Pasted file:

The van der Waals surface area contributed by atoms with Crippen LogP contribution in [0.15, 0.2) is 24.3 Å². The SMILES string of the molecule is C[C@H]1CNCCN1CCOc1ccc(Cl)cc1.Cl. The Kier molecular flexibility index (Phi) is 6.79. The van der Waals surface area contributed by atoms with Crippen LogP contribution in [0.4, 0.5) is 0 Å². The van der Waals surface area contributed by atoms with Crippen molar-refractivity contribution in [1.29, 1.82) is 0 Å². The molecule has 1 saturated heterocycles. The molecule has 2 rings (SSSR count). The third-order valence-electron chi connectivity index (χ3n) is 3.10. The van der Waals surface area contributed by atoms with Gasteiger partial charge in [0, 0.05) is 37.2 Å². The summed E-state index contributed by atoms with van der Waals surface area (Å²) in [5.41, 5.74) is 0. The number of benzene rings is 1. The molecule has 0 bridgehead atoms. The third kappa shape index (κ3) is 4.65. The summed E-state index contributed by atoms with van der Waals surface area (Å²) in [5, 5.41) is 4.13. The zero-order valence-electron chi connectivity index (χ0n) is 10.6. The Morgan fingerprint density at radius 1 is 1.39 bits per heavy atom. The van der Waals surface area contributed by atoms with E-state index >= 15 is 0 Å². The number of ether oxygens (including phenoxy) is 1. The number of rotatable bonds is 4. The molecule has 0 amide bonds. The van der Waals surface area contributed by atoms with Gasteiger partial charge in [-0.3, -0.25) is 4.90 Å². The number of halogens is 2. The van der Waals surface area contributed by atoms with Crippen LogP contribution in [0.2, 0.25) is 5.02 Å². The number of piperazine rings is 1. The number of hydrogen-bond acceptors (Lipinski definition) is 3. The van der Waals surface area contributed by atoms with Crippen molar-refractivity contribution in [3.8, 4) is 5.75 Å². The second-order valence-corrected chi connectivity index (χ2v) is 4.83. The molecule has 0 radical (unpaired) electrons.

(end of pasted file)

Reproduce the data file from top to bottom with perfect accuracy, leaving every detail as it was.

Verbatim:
The van der Waals surface area contributed by atoms with Crippen LogP contribution in [0.15, 0.2) is 24.3 Å². The SMILES string of the molecule is C[C@H]1CNCCN1CCOc1ccc(Cl)cc1.Cl. The Kier molecular flexibility index (Phi) is 6.79. The van der Waals surface area contributed by atoms with Crippen LogP contribution in [0.4, 0.5) is 0 Å². The van der Waals surface area contributed by atoms with Crippen molar-refractivity contribution in [1.29, 1.82) is 0 Å². The molecule has 1 saturated heterocycles. The molecule has 2 rings (SSSR count). The third-order valence-electron chi connectivity index (χ3n) is 3.10. The van der Waals surface area contributed by atoms with Gasteiger partial charge in [0, 0.05) is 37.2 Å². The summed E-state index contributed by atoms with van der Waals surface area (Å²) in [5.41, 5.74) is 0. The number of benzene rings is 1. The molecule has 0 bridgehead atoms. The third kappa shape index (κ3) is 4.65. The summed E-state index contributed by atoms with van der Waals surface area (Å²) in [5, 5.41) is 4.13. The zero-order valence-electron chi connectivity index (χ0n) is 10.6. The Morgan fingerprint density at radius 1 is 1.39 bits per heavy atom. The van der Waals surface area contributed by atoms with E-state index >= 15 is 0 Å². The number of ether oxygens (including phenoxy) is 1. The number of rotatable bonds is 4. The molecule has 0 amide bonds. The van der Waals surface area contributed by atoms with Gasteiger partial charge in [-0.3, -0.25) is 4.90 Å². The number of halogens is 2. The van der Waals surface area contributed by atoms with Crippen LogP contribution in [0.2, 0.25) is 5.02 Å². The number of piperazine rings is 1. The number of hydrogen-bond acceptors (Lipinski definition) is 3. The van der Waals surface area contributed by atoms with Crippen molar-refractivity contribution in [3.8, 4) is 5.75 Å². The second-order valence-corrected chi connectivity index (χ2v) is 4.83. The molecule has 0 radical (unpaired) electrons.